You think taking a bus to work during rush hour is a long time to be on a bus? Try taking a 14-hour sleeper bus journey overnight from Vientiane to Laos’ Four Thousand Islands, and then another day-long bus journey to Cambodia just a few days later.
I was such a shambling wreck of a man by the end of it, that I’m sure I looked like I’d come straight out of Night of the Living Dead.
As much as I love travelling in South East Asia – and I really do love it – travel via sleeper bus can be an incredibly awful experience. I can’t sleep while travelling by planes, trains or automobiles at the best of times, but it’s so much worse when you’re bouncing around through the night on shoddy, pot-hole filled roads, while trying to nod-off in a bed that’s made for a man who’s half your size.
And then you might be the unfortunate person who has to try to sleep next to the toilet in the back of the bus, having to put up with the foot traffic and the smell. When you’re finally just about asleep, the toilet door will slam open and wake you because someone idiot didn’t close it properly.
If there is a hell, I think it’s a sleeper bus journey that never ends – it just goes on and on and on for eternity. Now there’s a cheery thought.
On the other hand, I’ve always quite enjoyed catching a sleeper train in Asia. In my experience, they’re infinitely more comfortable – especially if you’ve got the bottom bunk. I’d always recommend taking a sleep train if you can, but sometimes you just don’t have that option.
With that in mind, here’s a list of what you should pack to make your sleeper bus journey a little bit more tolerable…
Pack this stuff in a small backpack or daypack, because you’ll want to keep it on your person at all times, so it won’t get stolen and you’ll have easy access to it in the middle of the night. Unfortunately, that means you’ll also be sharing a tiny little bed with it.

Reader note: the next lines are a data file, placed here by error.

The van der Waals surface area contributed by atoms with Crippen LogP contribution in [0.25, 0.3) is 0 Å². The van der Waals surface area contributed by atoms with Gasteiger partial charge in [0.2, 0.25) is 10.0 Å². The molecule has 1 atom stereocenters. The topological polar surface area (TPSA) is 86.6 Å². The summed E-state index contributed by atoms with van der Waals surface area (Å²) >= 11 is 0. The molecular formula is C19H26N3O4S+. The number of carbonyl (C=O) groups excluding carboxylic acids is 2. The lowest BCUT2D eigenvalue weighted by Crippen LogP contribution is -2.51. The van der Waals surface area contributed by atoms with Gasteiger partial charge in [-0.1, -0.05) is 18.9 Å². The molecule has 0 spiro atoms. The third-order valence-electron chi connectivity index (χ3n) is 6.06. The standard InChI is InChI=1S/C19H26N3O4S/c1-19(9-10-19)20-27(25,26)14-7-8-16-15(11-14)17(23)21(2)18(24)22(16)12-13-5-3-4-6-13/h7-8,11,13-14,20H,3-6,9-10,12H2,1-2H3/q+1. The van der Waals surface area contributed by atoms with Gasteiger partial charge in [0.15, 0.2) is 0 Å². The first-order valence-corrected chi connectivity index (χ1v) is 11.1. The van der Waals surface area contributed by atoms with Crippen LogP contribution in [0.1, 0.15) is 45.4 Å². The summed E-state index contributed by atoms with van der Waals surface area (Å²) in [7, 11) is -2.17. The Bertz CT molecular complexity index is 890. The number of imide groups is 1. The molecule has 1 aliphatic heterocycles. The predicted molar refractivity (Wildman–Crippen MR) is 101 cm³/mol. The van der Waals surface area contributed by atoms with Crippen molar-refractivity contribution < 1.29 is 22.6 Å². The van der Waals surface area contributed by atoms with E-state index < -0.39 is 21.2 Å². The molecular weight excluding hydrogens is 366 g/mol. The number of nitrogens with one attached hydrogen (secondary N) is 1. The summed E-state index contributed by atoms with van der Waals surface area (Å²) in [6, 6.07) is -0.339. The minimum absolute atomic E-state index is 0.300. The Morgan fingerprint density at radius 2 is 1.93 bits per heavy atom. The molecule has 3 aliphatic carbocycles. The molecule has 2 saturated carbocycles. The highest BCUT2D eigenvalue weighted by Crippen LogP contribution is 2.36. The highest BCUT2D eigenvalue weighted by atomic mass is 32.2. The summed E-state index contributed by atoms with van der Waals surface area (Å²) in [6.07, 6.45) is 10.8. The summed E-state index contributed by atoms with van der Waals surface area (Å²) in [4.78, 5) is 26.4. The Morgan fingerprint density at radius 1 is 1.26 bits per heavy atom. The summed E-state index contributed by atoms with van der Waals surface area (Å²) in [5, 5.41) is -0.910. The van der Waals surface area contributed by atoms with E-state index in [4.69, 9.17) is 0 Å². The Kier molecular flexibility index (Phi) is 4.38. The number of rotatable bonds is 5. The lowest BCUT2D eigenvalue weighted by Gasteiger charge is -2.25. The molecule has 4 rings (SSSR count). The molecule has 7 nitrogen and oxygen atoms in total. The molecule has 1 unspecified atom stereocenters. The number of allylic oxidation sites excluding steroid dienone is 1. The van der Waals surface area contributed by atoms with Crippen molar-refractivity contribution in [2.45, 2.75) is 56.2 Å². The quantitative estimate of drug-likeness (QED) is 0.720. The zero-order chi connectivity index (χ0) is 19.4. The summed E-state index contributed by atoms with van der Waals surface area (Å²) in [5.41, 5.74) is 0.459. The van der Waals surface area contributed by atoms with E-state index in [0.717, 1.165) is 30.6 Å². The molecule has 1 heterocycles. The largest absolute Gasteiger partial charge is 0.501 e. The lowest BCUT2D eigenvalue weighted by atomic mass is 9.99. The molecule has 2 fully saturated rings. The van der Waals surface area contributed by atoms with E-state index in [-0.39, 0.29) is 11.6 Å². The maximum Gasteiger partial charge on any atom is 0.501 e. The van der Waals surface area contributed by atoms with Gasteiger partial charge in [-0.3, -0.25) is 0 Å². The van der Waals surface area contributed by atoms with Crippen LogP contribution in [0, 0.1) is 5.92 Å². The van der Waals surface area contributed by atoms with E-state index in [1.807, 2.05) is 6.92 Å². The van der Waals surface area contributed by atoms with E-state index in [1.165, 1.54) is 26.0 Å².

You’ll need to pack some food because, in my experience, the bus never stops as often as you’d like. And when it does stop, it’s often somewhere you don’t want to eat, or you won’t have enough time for a meal.
For the same reason as above, you need to bring a bottle of water. However, go easy on the drink, as not all sleeper buses have toilets on them – at least one of the three sleeper buses I caught did not have a toilet on it.
Sometimes the bus driver will crank the air conditioning so high, that your lips will turn blue. Specifically, bring socks and a jersey.
Or the temperature on the sleeper bus could be a million degrees, in which case you’ll want to wear less clothes. Do not assume it’ll be hot or cold – prepare for both.
I didn’t have a travel pillow, but my wife did – and she had a much more comfortable time on sleeper busses and trains than I ever did.
If you’ve got a phone, make sure it’s fully charged and packed full of some kick-ass podcasts. I recommend bad movie/comedy podcast The Flophouse, character actor Stephen Tobolowsky’s The Tobolowsky Files, Kevin Smith’s Hollywood Babble-On, or anything else that’ll keep your mind entertained during the long journey.
I can’t read on a bus without getting motion sick, so I’d listen to audio books when I wasn’t listening to podcasts. One audio book I remember enjoying on one of these long journeys was Tina Fey reading her autobiography Bossypants.
If you’ve got a laptop, netbook or tablet, make sure it’s full charged and packed full of movies and TV shows. Usually, the road will be too rough to be able to enjoy these without feeling ill, but sometimes the road is smooth and straight enough that it’s okay to watch something.
It can get pretty noisy sometimes on the bus. Once, on a 12-hour sleeper bus journey from Nha Trang to Hoi An in Vietnam (or was it Hoi An to Hanoi?), the radio started blearing at 4am. And then you’ve got all the other assholes on the road honking their horns all throughout the night.
This is pretty self-explanatory. If you don’t have a sleep mask, then bring an extra t-short or something that you can put over your eyes and block out any light from passing vehicles and towns.
If you’re not travelling with your partner, you should try to travel with a close friend. Why is that? Well, besides having someone to talk to, you should bring a friend to take the bed next to you – otherwise on some sleeper buses you’ll be forced to get a little too intimate with a complete stranger.
That’s right. On sleeper buses in Laos in particular, those beds are awfully close together – and sometimes there’s no division between where one bed ends and the other begins. You’ll pretty much be sharing a double bed with someone. (Thanks to @grantbton on Twitter for reminding me of that fact.)
Finally, as we say in New Zealand, you’ll need to take some concrete pills and harden up. The destination will make the journey worthwhile.
While you’re here, check out these Vietnam travel tips (learnt the hard way).